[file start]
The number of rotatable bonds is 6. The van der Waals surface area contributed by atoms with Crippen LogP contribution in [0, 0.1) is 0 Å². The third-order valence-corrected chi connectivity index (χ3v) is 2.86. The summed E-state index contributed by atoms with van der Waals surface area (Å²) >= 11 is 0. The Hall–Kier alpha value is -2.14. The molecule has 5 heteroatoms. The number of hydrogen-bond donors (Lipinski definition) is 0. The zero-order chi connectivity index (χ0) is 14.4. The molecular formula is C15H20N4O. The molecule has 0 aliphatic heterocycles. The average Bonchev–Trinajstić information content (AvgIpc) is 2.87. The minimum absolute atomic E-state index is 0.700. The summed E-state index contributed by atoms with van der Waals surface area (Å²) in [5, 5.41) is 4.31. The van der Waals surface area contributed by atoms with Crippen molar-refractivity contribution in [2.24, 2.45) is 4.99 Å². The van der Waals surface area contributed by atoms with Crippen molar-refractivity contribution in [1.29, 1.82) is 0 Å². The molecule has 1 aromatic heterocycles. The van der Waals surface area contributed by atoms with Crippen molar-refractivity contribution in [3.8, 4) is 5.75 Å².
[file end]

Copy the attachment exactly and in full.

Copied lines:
The number of rotatable bonds is 6. The van der Waals surface area contributed by atoms with Crippen LogP contribution in [0, 0.1) is 0 Å². The third-order valence-corrected chi connectivity index (χ3v) is 2.86. The summed E-state index contributed by atoms with van der Waals surface area (Å²) >= 11 is 0. The Hall–Kier alpha value is -2.14. The molecule has 5 heteroatoms. The number of hydrogen-bond donors (Lipinski definition) is 0. The zero-order chi connectivity index (χ0) is 14.4. The molecular formula is C15H20N4O. The molecule has 0 aliphatic heterocycles. The average Bonchev–Trinajstić information content (AvgIpc) is 2.87. The minimum absolute atomic E-state index is 0.700. The summed E-state index contributed by atoms with van der Waals surface area (Å²) in [5, 5.41) is 4.31. The van der Waals surface area contributed by atoms with Crippen molar-refractivity contribution in [2.24, 2.45) is 4.99 Å². The van der Waals surface area contributed by atoms with Crippen molar-refractivity contribution in [1.29, 1.82) is 0 Å². The molecule has 1 aromatic heterocycles. The van der Waals surface area contributed by atoms with Crippen molar-refractivity contribution in [3.8, 4) is 5.75 Å².